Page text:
Dead Planet XLII

Dead Planet XLII

“My personal speculation is this: the
Earth is part of a gigantic cosmic
construct, and is being pulled along,
like on a conveyor belt, towards its
proper place in that construct. When
Earth is a perfectly sized sphere
meeting cosmic specs, it will blast
off from the Milky way launch pad
and snap into its proper place in
the ultimate structure.”—Kenzaburo
Oe, The Pinch Runner Memorandum

Or do we get it? What’s there to get? What’s there to understand? What’s there to somehow comprehend—other than that the Other is already you? Somebody as close as your wife or husband or lover or domestic other? Could there to be an alien Other any more alien than that—if the mysterious alien were already a part of you?

A sort of soul-brother or soul-sister waiting in the wings? Like Deckard's kid? A sort of narcissistic twin-paradox kind of thing? Like Heinlein’s “Time for the Stars” (1956)—with telepathic contact between twin brothers going on during faster-than-the-speed-of-light space travel. So that telepathic communication could be possible—between the various torchships and Earth. As the various complexities of faster-than-the-speed-of-light space travel and exploration of nearby star systems—is smoothed out for future higher Exo-tech possibilities?

Of course, Stanislaw Lem the author of the novel which led to both screenplay versions of “Solaris” (2002) and “Solyaris” (1972) has written his own reactions to these film treatments of the Other.

In one interview, Lem says that he thinks both movies are failures—that neither one could possibly portray the Other since the “Other” is just that. It’s pure, unadulterated “Otherness”—above and beyond human comprehension and understanding.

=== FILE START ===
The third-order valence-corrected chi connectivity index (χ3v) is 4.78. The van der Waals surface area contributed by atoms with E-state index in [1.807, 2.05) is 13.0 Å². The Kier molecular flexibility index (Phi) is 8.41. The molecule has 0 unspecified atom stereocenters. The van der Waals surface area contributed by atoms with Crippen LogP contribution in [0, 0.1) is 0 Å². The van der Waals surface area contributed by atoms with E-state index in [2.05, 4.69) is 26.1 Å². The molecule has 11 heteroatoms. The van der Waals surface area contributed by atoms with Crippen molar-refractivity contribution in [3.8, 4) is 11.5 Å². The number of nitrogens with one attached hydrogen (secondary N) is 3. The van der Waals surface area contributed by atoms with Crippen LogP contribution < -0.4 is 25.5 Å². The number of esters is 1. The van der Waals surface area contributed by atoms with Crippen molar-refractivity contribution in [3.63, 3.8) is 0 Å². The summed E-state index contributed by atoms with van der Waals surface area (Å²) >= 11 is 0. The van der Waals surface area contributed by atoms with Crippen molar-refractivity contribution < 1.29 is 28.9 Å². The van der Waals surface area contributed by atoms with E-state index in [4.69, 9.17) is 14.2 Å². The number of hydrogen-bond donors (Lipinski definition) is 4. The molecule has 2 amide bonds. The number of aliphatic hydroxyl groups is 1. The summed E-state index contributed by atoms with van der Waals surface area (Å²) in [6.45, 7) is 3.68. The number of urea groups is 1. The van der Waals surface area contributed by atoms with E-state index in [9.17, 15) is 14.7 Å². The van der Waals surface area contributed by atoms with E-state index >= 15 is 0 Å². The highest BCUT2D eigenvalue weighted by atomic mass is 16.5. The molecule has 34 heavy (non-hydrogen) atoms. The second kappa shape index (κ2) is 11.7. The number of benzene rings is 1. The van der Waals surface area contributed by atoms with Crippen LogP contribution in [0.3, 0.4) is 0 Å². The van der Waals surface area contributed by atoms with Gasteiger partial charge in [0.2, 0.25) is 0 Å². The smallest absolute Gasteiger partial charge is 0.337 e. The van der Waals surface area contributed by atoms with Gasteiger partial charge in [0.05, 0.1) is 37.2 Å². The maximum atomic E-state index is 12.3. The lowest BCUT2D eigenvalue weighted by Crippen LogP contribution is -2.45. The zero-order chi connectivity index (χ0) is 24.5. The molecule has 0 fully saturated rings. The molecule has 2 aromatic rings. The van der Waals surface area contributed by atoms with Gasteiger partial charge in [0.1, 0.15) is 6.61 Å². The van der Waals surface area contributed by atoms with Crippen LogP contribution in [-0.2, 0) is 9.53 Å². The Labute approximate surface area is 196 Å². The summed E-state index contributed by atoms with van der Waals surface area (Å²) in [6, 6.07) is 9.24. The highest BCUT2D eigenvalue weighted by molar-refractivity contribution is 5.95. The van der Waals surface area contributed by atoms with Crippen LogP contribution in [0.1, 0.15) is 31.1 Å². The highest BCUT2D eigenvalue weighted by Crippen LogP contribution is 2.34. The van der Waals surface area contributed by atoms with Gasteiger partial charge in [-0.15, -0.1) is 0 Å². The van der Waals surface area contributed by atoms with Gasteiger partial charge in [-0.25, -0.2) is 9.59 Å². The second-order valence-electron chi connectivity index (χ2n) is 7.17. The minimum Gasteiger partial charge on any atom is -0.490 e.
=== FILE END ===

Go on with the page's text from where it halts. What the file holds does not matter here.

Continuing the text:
It makes one wonder if indeed Stanislaw Lem’s novels and short stories are any better at it—compared with the filmic versions? Is it possible for science fiction—to portray, narrate or explain Otherness? Other than the Golden Days of SF—with Astounding Science Fiction magazine and a heavy dose of “hard science” adolescent juvie sci-fi “Sense of Wonder” stuff. Whatever that is?

Maybe Lem is right. Otherness is beyond human comprehension? Perhaps it’s up to the Others—to find their own way of contacting us? Perhaps they already have. Not through—vast SETI radar dishes spread out in the deserts like ogling eyeballs or ears listening to the static of the universe.

But rather more subtly human—in less intensely electromagnetically hypersensitive ways? Something more like what we already are—“all too human” naked apes constantly fighting with each other on this tiny blue marble planet?

Perhaps we are a “stricken species” as Paul Davies suggests in his “The Eerie Silence: Renewing Our Search for Alien Intelligence.” As we circle our lonely star—out here seemingly in the middle of a vast cosmic nihilistic Nothingness?

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